On paper it might seem like Ada is composed of shallow sexy spy stereotypes, but I believe there is more nuance to her character than that. Maybe I just have a soft spot for her. After all, there were very few Asian American characters in popular gaming when Ada stepped onto the scene in Resident Evil 4, and in 2005, our expectations for conscientious representation of Asian female characters were lower. Seeing a cool and capable Asian woman in a game like this was actually really incredible!

Black and white sketches and character models show Ada Wong looking like a crow.
Resident Evil Village concept art shows cut designs for Ada Wong.
Image: Capcom

Ada has character moments that flesh her out, too, but the hitch is that they mostly involve Leon, a hallmark of the “sexpionage” trope. Sexpionage is when intimacy, romance, or sexual activity happens during espionage, and it happens every time Ada and Leon cross paths. However, their relationship also shows a more nuanced side to Ada beyond the coldhearted femme fatale, which I like. [Warning: The following contains a spoiler for Capcom’s Resident Evil 4 remake.] For example, Leon and Ada’s conversations during the RE4 remake highlight how Ada has changed since Raccoon City, as she refuses to deliver the Plaga to Wesker in order to avoid casualties. The problem isn’t the existence of the romance between Ada and Leon — it’s that their romance is the only vehicle for character development that Ada is given.

We don’t know a lot about Ada’s history or motives; perhaps that’s intentional, to maintain her mysterious spy image. Because of that, we only see the more humanizing aspects of her character in relation to her romance with Leon. Consider how Ada is a part of Leon’s character development in RE4, but he still gets to develop without her. Ada being trapped in “romantic” plots seems to be a recurring problem, as her subsequent appearance in Resident Evil 6 also involves the main villain having an unrequited infatuation with her. It feels like this kind of thing is a natural pitfall for “sexpionage” storylines.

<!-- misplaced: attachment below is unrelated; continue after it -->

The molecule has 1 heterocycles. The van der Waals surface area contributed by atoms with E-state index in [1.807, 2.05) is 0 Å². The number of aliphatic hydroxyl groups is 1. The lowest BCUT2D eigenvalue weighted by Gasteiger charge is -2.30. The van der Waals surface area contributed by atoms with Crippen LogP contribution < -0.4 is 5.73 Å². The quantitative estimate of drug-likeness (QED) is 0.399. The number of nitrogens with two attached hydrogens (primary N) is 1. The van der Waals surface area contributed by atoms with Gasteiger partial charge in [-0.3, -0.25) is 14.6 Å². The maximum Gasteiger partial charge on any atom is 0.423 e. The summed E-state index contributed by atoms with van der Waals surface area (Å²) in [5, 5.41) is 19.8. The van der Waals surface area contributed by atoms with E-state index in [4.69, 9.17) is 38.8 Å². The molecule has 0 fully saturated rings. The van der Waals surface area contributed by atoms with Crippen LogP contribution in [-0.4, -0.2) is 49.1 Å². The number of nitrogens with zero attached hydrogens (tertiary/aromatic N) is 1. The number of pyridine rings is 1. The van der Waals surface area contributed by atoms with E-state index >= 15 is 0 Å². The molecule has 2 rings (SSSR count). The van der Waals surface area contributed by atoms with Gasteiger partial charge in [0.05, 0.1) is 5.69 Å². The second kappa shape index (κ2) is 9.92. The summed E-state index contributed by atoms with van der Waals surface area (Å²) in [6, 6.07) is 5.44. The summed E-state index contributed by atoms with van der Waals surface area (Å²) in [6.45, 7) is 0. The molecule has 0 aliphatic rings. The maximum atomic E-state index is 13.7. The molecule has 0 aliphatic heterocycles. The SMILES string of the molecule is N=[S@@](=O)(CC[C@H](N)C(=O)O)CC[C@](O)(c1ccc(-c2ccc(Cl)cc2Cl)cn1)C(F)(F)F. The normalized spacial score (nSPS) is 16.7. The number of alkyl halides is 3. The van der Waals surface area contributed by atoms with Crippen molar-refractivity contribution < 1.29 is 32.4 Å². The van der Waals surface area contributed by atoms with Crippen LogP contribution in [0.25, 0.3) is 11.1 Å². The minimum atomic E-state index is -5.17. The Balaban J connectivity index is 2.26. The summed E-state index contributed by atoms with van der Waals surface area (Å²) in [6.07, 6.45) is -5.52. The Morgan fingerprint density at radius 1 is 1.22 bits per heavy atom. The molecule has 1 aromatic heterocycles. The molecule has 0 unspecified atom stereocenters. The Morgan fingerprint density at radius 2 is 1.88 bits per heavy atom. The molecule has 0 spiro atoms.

It’s definitely possible we could see more of Ada in the future. I’m still holding out for a Separate Ways-type DLC for the RE4 remake. She was also originally supposed to have a role in Resident Evil Village according to early concept art, conducting an investigation on the village while Ethan was searching for his daughter; Ada would then save him during this first encounter with the Lords. This concept was eventually cut, but it’s promising, because it’s both the exact kind of development I want for her outside of romance, and an indicator that Ada could still be a player in the franchise. But what really makes me hopeful is something Gao said in her statement where she reflected on her performance, saying, “My Ada is a survivor. She is kind, just, intelligent, and funny. She is unpredictable, resilient, and absolutely not a stereotype.” Knowing that there was care put into her remake portrayal by an actor who understands how much depth Ada could have made me very happy, and I can’t wait to see where my favorite lady in red may pop up next.